UK place names etymology

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Ferrograd
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Interesting place names. In East Anglia and even in the west of England there are a lot of Germanic names, eg Cotswolds, Southwold, South Weald, East Bergholt Also in Essex we have a lot of French names. Theydon Bois (never sure how to pronounce it), Thorpe Le- Soken, Tolleshunt D'Arcy,, Layer De La Haye. Any other examples you can think of in your area? Anyone know what the etymology of ford is? I thought it might be from the Dutch voord? Wich? York is also from Jorvik.
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Rennaofravenwood
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I find this kind of thing fascinating. A lot of suffixes and prefixes come from viking settlers and incorporate Norse, for example "Selby", and "Whitby". "By" is the Norse word for town or city. Another example is my city Ely in Cambridgeshire. It comes from "Eel-Oy" Or Eel Island in Norse. I think ford comes from fording a river, so anywhere with that in the title would have been built around a crossing place.
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the bear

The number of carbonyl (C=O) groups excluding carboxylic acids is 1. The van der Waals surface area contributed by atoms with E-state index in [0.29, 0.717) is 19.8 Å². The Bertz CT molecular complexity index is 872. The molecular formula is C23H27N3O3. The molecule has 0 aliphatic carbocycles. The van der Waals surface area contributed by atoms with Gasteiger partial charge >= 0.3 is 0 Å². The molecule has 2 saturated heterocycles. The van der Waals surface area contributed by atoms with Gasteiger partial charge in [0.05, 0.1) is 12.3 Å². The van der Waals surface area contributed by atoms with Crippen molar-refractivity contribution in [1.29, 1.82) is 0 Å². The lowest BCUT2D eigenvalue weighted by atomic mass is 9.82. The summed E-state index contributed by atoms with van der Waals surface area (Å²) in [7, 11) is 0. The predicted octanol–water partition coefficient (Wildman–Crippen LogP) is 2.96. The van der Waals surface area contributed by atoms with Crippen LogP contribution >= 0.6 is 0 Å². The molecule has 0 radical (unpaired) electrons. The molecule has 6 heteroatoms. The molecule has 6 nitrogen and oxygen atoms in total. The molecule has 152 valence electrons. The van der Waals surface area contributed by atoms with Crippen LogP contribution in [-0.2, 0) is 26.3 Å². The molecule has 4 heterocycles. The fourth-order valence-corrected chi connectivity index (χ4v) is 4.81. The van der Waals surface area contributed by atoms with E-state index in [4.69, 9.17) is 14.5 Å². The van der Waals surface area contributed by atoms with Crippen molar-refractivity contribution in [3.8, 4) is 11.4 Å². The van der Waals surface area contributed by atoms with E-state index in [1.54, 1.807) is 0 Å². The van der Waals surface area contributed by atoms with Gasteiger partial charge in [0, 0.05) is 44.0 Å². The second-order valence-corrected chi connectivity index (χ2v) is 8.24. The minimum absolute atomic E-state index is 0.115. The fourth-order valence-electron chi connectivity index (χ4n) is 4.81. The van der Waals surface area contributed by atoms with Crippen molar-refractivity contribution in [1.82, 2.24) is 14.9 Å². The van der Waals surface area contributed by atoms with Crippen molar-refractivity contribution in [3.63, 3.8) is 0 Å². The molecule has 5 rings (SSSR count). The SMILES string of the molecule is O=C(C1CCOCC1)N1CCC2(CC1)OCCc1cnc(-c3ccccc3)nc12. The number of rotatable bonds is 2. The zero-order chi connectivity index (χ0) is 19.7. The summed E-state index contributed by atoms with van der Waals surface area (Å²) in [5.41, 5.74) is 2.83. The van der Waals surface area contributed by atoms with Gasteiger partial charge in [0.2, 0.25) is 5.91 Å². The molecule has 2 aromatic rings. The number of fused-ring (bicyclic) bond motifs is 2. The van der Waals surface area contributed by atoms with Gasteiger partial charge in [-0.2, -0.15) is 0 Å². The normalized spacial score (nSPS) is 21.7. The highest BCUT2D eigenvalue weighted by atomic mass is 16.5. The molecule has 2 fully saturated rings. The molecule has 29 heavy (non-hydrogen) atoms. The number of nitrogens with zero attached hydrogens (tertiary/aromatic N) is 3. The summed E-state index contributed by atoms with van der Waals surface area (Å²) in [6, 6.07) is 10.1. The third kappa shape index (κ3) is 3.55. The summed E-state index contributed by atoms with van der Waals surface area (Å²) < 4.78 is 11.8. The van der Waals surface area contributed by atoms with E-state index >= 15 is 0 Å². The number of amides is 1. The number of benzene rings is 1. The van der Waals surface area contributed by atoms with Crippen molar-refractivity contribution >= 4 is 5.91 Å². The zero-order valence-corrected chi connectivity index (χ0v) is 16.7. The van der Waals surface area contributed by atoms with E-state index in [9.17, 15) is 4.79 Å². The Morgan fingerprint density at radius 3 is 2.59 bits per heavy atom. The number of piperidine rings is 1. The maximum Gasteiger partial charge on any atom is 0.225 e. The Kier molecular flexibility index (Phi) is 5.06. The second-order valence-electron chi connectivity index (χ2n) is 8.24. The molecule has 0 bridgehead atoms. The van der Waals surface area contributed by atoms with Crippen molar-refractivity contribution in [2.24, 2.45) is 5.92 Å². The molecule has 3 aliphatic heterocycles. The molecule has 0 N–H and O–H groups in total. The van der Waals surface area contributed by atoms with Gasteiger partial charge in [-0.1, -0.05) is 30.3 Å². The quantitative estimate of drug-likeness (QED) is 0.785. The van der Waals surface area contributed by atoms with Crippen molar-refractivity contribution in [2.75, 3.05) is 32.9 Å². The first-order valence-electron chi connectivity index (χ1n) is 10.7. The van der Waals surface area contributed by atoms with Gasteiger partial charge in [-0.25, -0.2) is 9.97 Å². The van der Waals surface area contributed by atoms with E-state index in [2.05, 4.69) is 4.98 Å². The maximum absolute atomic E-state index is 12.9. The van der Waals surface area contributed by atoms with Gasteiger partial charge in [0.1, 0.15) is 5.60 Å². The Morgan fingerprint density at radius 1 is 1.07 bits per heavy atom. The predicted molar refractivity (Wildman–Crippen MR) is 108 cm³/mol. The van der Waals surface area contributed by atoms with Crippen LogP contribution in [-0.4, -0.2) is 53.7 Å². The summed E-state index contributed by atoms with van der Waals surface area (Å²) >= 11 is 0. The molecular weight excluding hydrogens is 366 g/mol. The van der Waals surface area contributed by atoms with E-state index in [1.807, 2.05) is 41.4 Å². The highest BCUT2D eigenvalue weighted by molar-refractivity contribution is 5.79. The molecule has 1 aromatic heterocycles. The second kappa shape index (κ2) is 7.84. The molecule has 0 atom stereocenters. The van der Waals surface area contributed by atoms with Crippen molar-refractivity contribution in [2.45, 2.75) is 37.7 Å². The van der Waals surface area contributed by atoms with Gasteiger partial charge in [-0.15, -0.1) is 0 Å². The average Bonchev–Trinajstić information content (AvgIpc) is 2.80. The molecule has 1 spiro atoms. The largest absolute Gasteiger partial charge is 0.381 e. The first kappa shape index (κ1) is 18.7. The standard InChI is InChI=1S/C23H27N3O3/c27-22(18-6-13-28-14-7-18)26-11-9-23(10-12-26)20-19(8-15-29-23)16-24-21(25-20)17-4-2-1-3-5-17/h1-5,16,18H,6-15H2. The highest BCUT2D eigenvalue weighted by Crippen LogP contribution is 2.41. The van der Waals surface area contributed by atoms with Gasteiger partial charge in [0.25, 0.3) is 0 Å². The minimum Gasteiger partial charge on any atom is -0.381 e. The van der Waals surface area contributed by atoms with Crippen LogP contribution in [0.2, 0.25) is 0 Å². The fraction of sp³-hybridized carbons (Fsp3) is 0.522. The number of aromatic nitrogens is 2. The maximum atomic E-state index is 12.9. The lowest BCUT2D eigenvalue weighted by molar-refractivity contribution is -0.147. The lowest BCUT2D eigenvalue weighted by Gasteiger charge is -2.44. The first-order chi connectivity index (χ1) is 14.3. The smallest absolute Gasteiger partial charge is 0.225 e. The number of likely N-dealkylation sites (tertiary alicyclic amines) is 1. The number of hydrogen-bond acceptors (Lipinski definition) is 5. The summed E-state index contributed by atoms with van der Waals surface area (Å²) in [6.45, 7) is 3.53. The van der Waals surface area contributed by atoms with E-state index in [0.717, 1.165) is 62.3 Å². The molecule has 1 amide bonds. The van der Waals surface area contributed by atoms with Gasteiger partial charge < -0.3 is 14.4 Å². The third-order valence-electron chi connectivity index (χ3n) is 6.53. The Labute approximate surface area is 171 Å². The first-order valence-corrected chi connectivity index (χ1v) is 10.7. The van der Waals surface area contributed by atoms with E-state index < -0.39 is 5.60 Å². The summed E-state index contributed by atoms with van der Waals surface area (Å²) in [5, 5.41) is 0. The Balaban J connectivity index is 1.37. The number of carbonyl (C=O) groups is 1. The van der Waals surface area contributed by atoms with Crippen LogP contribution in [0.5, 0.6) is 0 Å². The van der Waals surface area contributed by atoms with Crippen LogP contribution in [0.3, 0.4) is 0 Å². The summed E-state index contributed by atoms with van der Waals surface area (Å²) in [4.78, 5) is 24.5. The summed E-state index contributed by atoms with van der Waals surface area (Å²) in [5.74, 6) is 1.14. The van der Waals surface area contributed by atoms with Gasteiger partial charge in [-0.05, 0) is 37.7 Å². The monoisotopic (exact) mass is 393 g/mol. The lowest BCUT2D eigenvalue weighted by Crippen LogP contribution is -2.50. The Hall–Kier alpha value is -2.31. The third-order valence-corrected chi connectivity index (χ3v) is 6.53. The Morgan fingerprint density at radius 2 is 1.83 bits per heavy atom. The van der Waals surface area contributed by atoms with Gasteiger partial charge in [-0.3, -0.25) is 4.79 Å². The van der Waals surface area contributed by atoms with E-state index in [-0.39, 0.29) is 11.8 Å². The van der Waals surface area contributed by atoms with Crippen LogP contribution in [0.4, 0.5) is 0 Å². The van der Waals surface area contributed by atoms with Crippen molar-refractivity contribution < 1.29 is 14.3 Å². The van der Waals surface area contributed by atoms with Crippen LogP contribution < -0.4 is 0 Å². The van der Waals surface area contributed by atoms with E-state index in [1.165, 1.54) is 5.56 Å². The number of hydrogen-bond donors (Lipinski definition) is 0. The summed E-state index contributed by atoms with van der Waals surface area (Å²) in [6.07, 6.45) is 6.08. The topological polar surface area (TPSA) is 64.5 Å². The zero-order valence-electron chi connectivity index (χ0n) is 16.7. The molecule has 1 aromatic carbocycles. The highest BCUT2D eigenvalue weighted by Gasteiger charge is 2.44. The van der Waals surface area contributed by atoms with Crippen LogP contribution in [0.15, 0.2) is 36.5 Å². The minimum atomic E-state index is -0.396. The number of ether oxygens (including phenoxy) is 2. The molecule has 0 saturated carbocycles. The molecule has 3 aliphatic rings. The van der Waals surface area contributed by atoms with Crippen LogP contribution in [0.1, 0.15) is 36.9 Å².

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you might enjoy today's game:

https://www.thestudentroom.co.uk/sho....php?t=6351466
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NJA
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The Cymri called high places of worship Gorsedds, i.e. "High Seats", where the king of chieftain, the clergy and freemen assembled to enact law and justice, their Parliament. Parliament Hill in London was called Llan-din (sacred eminence) in Welsh, where London gets it's name. The Tower of London was erected on Bryn Gwyn, i.e. hill white, or as we say, White Hill. Westminster Abbey to the west had another circle and a Druid College named Tothill (the hill has been levelled, Tothill Street remains). The site of St Paul's was another one and finally, he Windsor Gorsedd, or Win-de-Sieur - Whie/holy mount of the Sieur/Lord remains the seat of the Monarch.

Druid seats of learning were effectively universities/colleges that attracted people from across Europe. Examples are Caer Leil (Carlisle), Caer Brit (Bristol), Caer Werllan (Verulam, i.e. St Albans), Caer Badden (Bath) and CaerLlyr (Leicester).
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